DHH has nothing to say on the matter that I could find. In AWDR, Dave Thomas explicitly advocates the use of foreign key constraints (2nd Edition, p. 324). Mostly what I found on the web about rails and foreign key constraints was a bunch of people talking about how they do use them and you’d be crazy and irresponsible not to. Yes, people differ on when in the development process they put them in (in fact, right this minute I have a development database with a near-complete lack of foreign key constraints, my rather pathetic excuse being that the client’s requirements are so changeable right now that we can hardly keep up with the foreign keys themselves…), how they use them with fixtures, and other details, but I really found very little evidence that anyone in the rails world seriously advocates putting into production web applications backed by databases without foreign key constraints. Relational database technology is mature, it’s well-tested, and it’s logical. I trust it much more than I trust either my own code or DHH’s. Database constraints are easy to use and good for you, just like flossing. And that appears to be the majority view.

So the evidence wasn’t there, and I had to rethink this post entirely. And so it’s become, in part, a post about stereotypes, and about culture, and about the ways that people confuse technologies, creators, fans, and users.

Rails is a technology. The technology exists in the context of a culture. The culture is greatly influenced by the fact that a single, very opinionated, um, strong personality developed the technology. Certain kinds of people are attracted to the opinionated personality, and become involved in the technology and its culture because of that. This is great for adoption of the technology. But then you get the fanaticism: rabid pro-Rails trolls who jump down the throats of people they perceive to be deviating from the One True Way of DHH. And equally rabid anti-rails trolls, screaming “Twitter”!

Now, is all this clash of personalities and hue and cry integral to the development of the technology, or is it epiphenomenal? (Is that a word?) I’m not sure. The anthropologist in me says it is, and that the culture of rails in some sense IS rails — drives its development, ensures or prevents its success, etc. The Marxist in me thinks perhaps the structure of rails itself is responsible for the culture surrounding it: the culture reifies the framework. And the poststructuralist in me suggests that, however determined things appear to be, however narrow and defined and boundaried and opinionated and one-true-wayed things appear, there’s always space for something else to arise.

There’s the One True Way of DHH. There are rabid fanboys. We talk of drinking the kool-aid, and we laugh at video advertisements comparing the separation of concerns, database-agnosticism, and ease-of-use of Rails to PHP, Java, et. al. “With rails, I can build a blog in 10 minutes,” we say. With rails, we never have to code again! Let’s just go to the beach instead! There was the Twitter developer scaling scandal, and the CDBaby switched-back-to-php-from-rails scandal, and a bunch of scandals I haven’t even heard of, no doubt. There’s the rails bandwagon, the rails hype, rails lets crappy developers wreak havoc quickly, rails is too slow, and rails is not ruby.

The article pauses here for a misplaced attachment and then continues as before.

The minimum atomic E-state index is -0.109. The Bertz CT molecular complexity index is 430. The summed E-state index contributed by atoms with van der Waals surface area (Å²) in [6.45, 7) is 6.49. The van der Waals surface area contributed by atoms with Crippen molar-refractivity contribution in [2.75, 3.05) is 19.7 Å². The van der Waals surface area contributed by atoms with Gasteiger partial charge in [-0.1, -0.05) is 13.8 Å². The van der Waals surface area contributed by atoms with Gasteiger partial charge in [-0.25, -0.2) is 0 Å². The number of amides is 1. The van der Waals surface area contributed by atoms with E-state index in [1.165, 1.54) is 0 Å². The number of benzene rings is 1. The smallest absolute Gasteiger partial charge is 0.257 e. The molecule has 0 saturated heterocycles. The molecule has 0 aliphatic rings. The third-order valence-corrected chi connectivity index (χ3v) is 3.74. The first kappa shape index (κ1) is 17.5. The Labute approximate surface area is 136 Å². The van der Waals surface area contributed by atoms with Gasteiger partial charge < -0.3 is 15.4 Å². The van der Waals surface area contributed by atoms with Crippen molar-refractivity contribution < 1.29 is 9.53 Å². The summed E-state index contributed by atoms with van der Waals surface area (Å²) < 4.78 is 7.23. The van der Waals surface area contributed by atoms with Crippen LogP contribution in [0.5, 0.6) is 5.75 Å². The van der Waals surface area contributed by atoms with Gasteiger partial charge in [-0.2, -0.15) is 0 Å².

And that’s all fine and part of the fun, and part of the DHH Is Opinionated and So We Are Opinionated – ness of Rails culture.

But then there’s the technology, and lots of quiet, not-so-opinionated, flexible people who are using Rails because it’s a pretty good, pretty easy framework that helps them get their work done. There’s plenty of that too. And there’s no need to decry the partisan atmosphere of rails culture with a great big rending of garments about how the culture really has to change if it’s going to achieve more popularity, and it’s scaring people off because it seems too hyped, and badly executed rails projects are giving rails a bad name and how can we police that, and so on.

Let’s just all get on with our work, using rails, or not, as the work dictates. And in a mild-mannered matz-y way, talk about what we are doing, and why, and how, and what we like, or don’t, about it.

For me, rails is a web framework, not a religion. I know that not everyone feels or acts that way, and that’s fine for them. They can wave their hands and argue about what constitute a ‘scale’ for the purposes of determining if a fish is kosher, or if one should use foreign key constraints. Me, I’ve got to get dinner on the table.


* Max would like it noted that he thinks there’s something very trite about the expression “partner-in-crime”. He’s right, of course, but I think I’ll leave it in anyway, to annoy him.

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    1. Mark Van Holstyn Fri, 02 Nov 2007 19:07:04 UTC

      re: Unfortunately, as he describes, ActiveRecord won’t let you add a primary key column to an already-existing table, so he had to migrate all the data over to a new table.

      What about add_column(:some_join_table, :id, :primary_key)?

    2. amy Sat, 03 Nov 2007 08:50:03 UTC

      I haven’t tried it myself, but John and others say it doesn’t work, and I have no reason to doubt them. have you had success with it?

    3. Mark Van Holstyn Sat, 03 Nov 2007 15:01:28 UTC

      I have done that many times in the past, and it works great for me. What do John and other say is the problem with that?

    4. amy Sat, 03 Nov 2007 19:32:44 UTC

      Mark, you are so right! It works just fine. Apparently John read on the rails wiki that you couldn’t do it, and he took their word for it. And the rails wiki just happened to be wrong, or perhaps was reporting an old bug that was no longer a problem, or whatever. Thanks for insisting it could be done. Next time I’ll just try the darn thing before posting… ;)

    5. Kramer auto Pingback[...] Database Constraints, Stereotypes Rails, Culture, Talmud, Gender, MINASWAN, Religion. But ABSOLUTELY… November 2nd, 2007 at 8:19 pm [...]